The Rev. Paul Hart, an Episcopal priest, admonished Woroby for putting the community through the matter and said there is more than one kind of "environmental" harm.
In planning board discussions, O'Rourke said denying the cell tower application would likely end in litigation, but he said, "The project does not integrate into the special character with the area."
He cited town law stating if the "welfare, comfort and convenience" of residents are jeopardized, a project can be denied.
O'Rourke said in a Thursday, May 27, interview, some resident said they would want to move if the tower was built, and that would adversely affect the tax base and the welfare of residents.
He also said the tower did not fit with the historic overlay district it borders.
Planning Board members and Verizon officials debated how far the tower was from the town's historic overlay district, a debate additionally muddled by the fact there is a national historic registry to be considered as well.
Director of Planning and Economic Development Joe LaCivita said the town's map only shows specific houses on the national registry, and the church is not one of them. It borders the town's overlay district, he said, but it is unclear exactly the distance between the two.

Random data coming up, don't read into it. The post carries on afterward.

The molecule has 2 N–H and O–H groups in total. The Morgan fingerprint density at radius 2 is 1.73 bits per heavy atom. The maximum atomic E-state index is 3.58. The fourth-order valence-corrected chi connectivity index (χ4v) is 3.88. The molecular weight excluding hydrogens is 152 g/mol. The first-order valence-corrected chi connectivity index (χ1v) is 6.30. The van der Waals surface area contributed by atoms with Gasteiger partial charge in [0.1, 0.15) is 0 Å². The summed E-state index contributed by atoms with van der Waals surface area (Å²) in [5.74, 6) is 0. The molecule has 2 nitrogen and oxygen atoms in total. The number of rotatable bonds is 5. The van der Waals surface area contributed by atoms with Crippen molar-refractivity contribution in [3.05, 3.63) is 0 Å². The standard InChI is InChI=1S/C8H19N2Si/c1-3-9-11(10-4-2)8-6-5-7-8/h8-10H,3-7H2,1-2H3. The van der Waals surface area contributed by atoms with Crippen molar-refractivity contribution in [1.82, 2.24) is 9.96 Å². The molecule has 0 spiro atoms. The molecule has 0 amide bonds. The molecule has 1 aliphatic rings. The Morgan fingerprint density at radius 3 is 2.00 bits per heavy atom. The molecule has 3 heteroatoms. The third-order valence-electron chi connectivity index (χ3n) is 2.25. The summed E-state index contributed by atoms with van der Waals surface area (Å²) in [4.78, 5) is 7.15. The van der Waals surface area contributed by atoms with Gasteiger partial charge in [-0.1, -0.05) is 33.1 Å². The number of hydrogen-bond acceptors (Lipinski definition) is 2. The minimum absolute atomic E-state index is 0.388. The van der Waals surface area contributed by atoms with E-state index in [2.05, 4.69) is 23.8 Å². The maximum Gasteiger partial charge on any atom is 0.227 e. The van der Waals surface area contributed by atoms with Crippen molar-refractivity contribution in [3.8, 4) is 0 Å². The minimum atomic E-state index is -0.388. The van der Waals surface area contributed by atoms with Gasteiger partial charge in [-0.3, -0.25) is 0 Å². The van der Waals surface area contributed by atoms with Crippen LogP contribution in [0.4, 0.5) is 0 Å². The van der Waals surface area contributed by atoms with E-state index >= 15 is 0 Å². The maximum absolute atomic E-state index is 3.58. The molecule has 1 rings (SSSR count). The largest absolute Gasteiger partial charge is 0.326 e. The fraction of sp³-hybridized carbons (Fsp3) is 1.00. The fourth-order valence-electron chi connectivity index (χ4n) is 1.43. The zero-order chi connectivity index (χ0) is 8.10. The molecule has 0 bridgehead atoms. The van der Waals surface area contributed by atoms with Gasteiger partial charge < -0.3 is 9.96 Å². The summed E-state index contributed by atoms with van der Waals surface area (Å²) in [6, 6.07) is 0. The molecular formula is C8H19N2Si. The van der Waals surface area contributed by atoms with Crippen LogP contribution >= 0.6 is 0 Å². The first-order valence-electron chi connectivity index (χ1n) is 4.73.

At several points O'Rouke made clear the health risk of radio frequencies did not factor into his decision, in fact, he asked public comment to focus on other issues not related to radio-frequency energy, since federal law states the board could not factor health into its decision.
Cusack asked the board to judge the cite plan on its merits, not on if a cell tower belongs at the church.
"It's not a function of a site plan review to judge the appropriateness of the structure," Cusack said.
He indicated the planning board's scope should be determining where the tower best belongs on the property and contends a bell tower is already a permitted use.